The French brand's tiny rear-wheel-drive, rear-engined Twingo city car slots below the Clio in the line-up, and as such it is expected to be sharply priced in the European market - something that Renault Australia may struggle to replicate, according to Hocevar.
Speaking at the launch of the new Renault Clio GT, Hocevar said he would love to see the Twingo in Renault showrooms across Australia, and that he would strongly consider any RS sports variant that could potentially come along. But he admitted that pricing is what will determine the car's fortunes for the local market.
"Don't get me wrong," Hocevar said, "We'd love to have it in Australia but we're not prepared to bring it to Australia and have it uncompetitive in its class.
"And we take a view that that segment is extremely competitive - all the action is between that $13-$15k driveway - and for a European brand to compete in that space is tough."
Referencing Volkswagen Australia's recent decision to axe it's manual-only Up! due to "insignificant" sales volume, Hocevar said the segment is a difficult one due to it currently being "predominantly dominated by pretty low-cost Korean and Japanese vehicles".
"We think Twingo's a great car and we'd love to compete in that space but I think from a pricing point of view it'd be pushing up too close to the B-segment hatches and that's when it's going to become uncompetitive."
When asked if – similar to earlier Clio variants – a sole performance variant could be exclusively offered to local buyers rather than a full model range, Hocevar responded by saying sport derivatives of any given model are automatically put into a completely different price point.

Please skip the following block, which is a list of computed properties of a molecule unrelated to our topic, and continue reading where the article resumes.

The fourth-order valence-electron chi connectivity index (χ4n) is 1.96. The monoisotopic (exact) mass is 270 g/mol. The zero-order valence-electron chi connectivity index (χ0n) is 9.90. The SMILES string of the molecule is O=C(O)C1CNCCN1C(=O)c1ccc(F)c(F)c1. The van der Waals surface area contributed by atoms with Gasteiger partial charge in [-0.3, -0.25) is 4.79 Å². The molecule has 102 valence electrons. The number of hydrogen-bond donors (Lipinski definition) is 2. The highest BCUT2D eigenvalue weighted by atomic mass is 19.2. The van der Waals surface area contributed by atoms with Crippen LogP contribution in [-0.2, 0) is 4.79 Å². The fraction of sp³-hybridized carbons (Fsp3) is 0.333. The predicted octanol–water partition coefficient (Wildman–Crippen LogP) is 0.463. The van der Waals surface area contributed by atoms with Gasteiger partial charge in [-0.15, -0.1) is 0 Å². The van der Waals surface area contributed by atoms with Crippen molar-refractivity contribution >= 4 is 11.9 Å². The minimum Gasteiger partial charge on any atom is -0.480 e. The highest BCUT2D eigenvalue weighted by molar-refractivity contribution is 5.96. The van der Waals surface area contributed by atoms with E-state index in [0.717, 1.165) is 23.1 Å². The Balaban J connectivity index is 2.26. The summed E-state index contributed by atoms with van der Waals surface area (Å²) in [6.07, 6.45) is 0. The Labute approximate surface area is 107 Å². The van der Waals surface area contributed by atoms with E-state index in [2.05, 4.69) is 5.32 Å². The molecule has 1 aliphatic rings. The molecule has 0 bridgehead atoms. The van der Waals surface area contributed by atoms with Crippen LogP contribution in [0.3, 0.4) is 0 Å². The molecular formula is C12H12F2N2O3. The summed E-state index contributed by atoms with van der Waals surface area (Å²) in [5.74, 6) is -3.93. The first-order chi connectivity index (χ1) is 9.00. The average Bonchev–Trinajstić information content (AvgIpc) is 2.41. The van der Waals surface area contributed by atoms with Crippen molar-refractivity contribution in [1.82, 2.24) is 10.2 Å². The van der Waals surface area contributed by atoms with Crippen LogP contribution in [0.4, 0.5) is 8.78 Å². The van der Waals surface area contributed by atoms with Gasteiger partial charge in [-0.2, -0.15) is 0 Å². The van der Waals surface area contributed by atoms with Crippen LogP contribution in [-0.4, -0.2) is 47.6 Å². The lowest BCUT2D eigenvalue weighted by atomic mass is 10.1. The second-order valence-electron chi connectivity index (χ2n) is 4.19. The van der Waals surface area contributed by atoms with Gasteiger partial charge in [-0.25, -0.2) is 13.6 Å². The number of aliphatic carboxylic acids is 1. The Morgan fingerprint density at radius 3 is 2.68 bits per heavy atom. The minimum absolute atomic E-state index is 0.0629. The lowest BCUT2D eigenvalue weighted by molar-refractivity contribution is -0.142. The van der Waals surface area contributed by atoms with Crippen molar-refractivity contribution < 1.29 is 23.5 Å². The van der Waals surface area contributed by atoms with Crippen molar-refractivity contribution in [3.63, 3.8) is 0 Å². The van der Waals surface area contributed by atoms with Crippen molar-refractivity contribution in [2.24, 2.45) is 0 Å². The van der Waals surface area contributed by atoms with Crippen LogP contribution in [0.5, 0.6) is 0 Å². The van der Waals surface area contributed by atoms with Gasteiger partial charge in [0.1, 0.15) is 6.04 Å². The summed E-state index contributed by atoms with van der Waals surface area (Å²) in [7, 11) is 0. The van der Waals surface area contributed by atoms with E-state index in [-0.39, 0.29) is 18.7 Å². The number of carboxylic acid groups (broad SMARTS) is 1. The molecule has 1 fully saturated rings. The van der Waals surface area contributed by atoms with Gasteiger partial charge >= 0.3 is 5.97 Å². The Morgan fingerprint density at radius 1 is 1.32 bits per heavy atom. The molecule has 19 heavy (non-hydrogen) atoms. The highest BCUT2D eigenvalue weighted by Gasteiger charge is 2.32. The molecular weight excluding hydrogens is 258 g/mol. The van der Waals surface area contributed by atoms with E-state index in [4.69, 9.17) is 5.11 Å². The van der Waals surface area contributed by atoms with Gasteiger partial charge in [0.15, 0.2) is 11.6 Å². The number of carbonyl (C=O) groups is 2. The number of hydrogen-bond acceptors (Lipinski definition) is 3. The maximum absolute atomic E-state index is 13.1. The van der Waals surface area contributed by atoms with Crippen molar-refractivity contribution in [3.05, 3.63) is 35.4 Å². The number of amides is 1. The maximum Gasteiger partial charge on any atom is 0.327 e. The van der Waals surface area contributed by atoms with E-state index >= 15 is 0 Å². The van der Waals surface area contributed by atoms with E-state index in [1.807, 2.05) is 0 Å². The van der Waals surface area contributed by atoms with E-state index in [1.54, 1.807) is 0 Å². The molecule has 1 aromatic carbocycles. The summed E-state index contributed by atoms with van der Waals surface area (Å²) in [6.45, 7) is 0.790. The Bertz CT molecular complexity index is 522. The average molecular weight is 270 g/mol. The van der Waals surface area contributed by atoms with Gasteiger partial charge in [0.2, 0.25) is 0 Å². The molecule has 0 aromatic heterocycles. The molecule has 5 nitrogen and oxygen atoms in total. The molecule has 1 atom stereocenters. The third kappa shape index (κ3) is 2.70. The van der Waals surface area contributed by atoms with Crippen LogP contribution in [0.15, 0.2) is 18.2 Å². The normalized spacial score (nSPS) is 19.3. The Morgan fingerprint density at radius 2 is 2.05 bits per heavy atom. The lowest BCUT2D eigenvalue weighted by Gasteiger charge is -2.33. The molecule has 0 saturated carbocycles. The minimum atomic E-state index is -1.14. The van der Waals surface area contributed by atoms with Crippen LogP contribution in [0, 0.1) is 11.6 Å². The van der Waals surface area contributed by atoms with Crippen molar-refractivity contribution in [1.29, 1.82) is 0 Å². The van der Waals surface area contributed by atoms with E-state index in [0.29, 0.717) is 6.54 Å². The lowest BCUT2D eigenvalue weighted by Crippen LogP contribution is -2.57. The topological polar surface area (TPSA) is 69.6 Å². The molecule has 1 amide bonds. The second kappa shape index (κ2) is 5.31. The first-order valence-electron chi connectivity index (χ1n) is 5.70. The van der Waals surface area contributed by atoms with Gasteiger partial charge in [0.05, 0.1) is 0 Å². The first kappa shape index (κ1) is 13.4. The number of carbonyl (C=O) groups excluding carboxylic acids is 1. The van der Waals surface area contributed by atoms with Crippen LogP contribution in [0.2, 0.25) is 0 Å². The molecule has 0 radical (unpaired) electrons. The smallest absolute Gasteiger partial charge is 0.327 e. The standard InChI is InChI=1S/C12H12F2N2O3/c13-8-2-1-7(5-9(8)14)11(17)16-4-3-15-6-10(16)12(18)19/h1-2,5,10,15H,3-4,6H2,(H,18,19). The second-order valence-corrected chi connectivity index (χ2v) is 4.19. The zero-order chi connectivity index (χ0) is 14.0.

“There's a whole lot of different reasons for purchase. It's less pragmatic, functional reasons and, let's say, more emotive reasons.
“I think that if Renault Sport were to lend their hand to the next-generation Twingo and the specs of the car stood up well and the performance and price was right, yeah, it's something that we'd entertain.
"The fact that it's rear-drive, rear-engine, [has] a super tight turning circle, incredibly smart use of space for a small vehicle, makes it extremely interesting and pretty exciting.”
Sadly for enthusiasts, Renault corporate design senior vice president Laurens van den Acker has previously said that while the new Twingo embodied many traditional sports car qualities that make an RS version a tantalising prospect, packaging limitations may prove the death of any potential sports version inspired by the outrageous 235kW/380Nm V6-powered three-door Twin’Run concept.
“If I had a wish it would be to make a proper RS version,” van den Acker told CarAdvice at the car's international debut at March's 2014 Geneva motor show, “but it’s too early to say.”
Back in February, Renault Australia corporate communications and sponsorship manager Emily Ambrosy told CarAdvice the local division was still considering the tiny but mighty model saying: “At this point it’s not looking very likely – but it’s certainly not off the agenda.”
Based on the same platform as the upcoming Smart ForTwo and ForFour – and reportedly sharing up to 70 per cent of their parts – the 3581mm-long Renault Twingo is powered by a choice of a 51kW/91Nm 1.0-litre or 66kW/136Nm turbocharged 0.9-litre three-cylinder petrol engine.